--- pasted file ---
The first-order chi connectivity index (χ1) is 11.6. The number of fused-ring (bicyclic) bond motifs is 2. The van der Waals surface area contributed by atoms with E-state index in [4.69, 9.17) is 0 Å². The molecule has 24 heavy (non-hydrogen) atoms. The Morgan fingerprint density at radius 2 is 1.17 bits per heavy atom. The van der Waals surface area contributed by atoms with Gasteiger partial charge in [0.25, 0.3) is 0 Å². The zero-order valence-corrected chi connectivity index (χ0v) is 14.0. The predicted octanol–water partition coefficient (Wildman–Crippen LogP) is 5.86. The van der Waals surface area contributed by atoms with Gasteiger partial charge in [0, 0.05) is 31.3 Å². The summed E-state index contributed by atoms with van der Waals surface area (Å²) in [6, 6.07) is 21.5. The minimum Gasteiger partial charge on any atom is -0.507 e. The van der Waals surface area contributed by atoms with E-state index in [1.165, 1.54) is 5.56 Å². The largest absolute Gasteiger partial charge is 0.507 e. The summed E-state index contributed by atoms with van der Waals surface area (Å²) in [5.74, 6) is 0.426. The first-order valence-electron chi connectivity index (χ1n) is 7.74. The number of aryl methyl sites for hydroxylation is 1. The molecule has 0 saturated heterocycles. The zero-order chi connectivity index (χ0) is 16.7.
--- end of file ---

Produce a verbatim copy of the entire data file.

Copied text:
The first-order chi connectivity index (χ1) is 11.6. The number of fused-ring (bicyclic) bond motifs is 2. The van der Waals surface area contributed by atoms with E-state index in [4.69, 9.17) is 0 Å². The molecule has 24 heavy (non-hydrogen) atoms. The Morgan fingerprint density at radius 2 is 1.17 bits per heavy atom. The van der Waals surface area contributed by atoms with Gasteiger partial charge in [0.25, 0.3) is 0 Å². The zero-order valence-corrected chi connectivity index (χ0v) is 14.0. The predicted octanol–water partition coefficient (Wildman–Crippen LogP) is 5.86. The van der Waals surface area contributed by atoms with Gasteiger partial charge in [0, 0.05) is 31.3 Å². The summed E-state index contributed by atoms with van der Waals surface area (Å²) in [6, 6.07) is 21.5. The minimum Gasteiger partial charge on any atom is -0.507 e. The van der Waals surface area contributed by atoms with E-state index in [1.165, 1.54) is 5.56 Å². The largest absolute Gasteiger partial charge is 0.507 e. The summed E-state index contributed by atoms with van der Waals surface area (Å²) in [5.74, 6) is 0.426. The first-order valence-electron chi connectivity index (χ1n) is 7.74. The number of aryl methyl sites for hydroxylation is 1. The molecule has 0 saturated heterocycles. The zero-order chi connectivity index (χ0) is 16.7.